Catering for the connected traveller
Travel isn’t quite what it used to be. Gone are the days when you switched off your mobile and disconnected from the world to enjoy your holiday. Today’s traveller wants to be connected – to share experiences online and keep in touch with friends and family.
In fact, travelling often gives people more time to spend online, reconnecting with others and sharing holiday highlights online. A recent survey from the IATA showed that 60% of international passengers use social media as they travel.
At the same time, all this time away has sparked a growth in the connected home market. People want to know that their house is still intact, or keep in touch with friends, family and pets who are back at home, says Adnan Saulat of Mindtree.
The Internet of Things has enabled homeowners to now adopt smart home devices to keep in touch with their house when they travel. This could include controlling thermostats, receive alerts from smoke and carbon monoxide detectors or even turn the lights on and off.
To tap into this market, travel companies are looking at how they can use technology, including the Internet of Things, to engage customers. They know that the modern connected traveller now expects high quality digital and mobile experiences as well as competitive pricing.
Crucially, they want to be responded to in real-time according to their preferences and interests. As well as this, they want to have a way to connect with their home while they are away and be provided with piece of mind.
The travel industry including airlines, can rental companies and hotels has been ahead of the curve traditionally when it comes to loyalty programmes. But many are now looking to the retail industry to learn how to take their programmes up a notch to drive a better digital customer experience.
Many retailers have now mastered the art of using customer information about preferences and tastes to deliver a more personal service. With the typical customer journey starting online with a web search, more travel companies are looking at what else they can offer to draw in prospects.
While price is of course one of the key determining factors, a good experience goes a long way towards attracting repeat custom. In fact, 78% of consumers say that personalised promotions would encourage them to purchase relevant products they have not purchased before.
To deliver this, travel companies are creating innovative experiences for those connected travellers. Almost every part of the customer journey can be personalised online. Saving preferences such as language, currency, stored payment information as well as channel and communication choices is the first step to personalising the experience.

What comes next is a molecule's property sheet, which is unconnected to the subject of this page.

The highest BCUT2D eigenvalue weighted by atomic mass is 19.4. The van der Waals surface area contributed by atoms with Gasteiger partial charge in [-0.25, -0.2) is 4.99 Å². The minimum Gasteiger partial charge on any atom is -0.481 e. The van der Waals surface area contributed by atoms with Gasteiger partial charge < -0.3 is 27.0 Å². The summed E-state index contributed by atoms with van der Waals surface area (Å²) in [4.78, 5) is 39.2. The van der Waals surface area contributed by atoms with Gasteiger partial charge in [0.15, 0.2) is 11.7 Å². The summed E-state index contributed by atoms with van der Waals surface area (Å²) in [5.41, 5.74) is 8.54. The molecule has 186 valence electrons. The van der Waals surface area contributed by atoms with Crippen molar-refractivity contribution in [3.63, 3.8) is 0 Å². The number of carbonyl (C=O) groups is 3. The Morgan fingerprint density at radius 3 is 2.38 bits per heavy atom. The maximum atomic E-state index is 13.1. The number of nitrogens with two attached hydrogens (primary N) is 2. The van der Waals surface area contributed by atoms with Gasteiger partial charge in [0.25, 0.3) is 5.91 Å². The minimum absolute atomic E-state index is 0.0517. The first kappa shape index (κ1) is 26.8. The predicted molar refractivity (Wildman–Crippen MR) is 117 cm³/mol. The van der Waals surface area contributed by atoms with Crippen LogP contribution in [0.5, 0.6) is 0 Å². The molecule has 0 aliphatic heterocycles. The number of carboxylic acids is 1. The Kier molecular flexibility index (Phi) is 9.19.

The next level focuses on targeting specific offers to individual customers. This might be offered using geo location or other preferences to ensure what is presented is relevant and more likely to be of interest.
The final step – the pinnacle of personalisation – comes from big data analytics. Tracking behaviours and mapping those against external data such as weather, traffic and currency fluctuations, can give companies a 360 view of the customer experience.
Along every step of the way, travel companies need to consider behaviour first. The connected traveller doesn’t want to just a moment of interaction but to be understood and supported at every step of their journey from ticketing, travelling to returning home.
As travel companies acquire more knowledge on their customer’s family profiles, interests, opinions and attitudes, the more they will be able to micro-target them with offers they are more likely to redeem. With algorithms continuing to evolve, powered by machine learning and predictive analytics, travel companies will be able to target customers before they have even thought about booking their next holiday.
The other application is retargeting. When customers abandon a purchase, technology can be used to send them an offer while the thought is still fresh in their mind. This type of real-time marketing can be incredibly powerful.
Of course ensuring you have the right metrics in place is critical to capturing the connected traveller. A/B testing is one method of checking the impact of any personalisation campaign before its rolled out more widely. But, regardless of which metric is used, the critical thing is to ensure there is a feedback loop that continually improves the experience as the connected traveller adapts and evolves.
Reaping the long term financial benefits of capturing and engaging the connected travel will come as travel companies continue to refine and improve their approach. Delivering that seamless connected experience now demanded by today’s modern generation will mean companies will need to look at unbundling their products and services to focus on what ultimately delivers the most value to customers – and leads them to purchase, again and again.
The author of this blog is Adnan Saulat of Mindtree.
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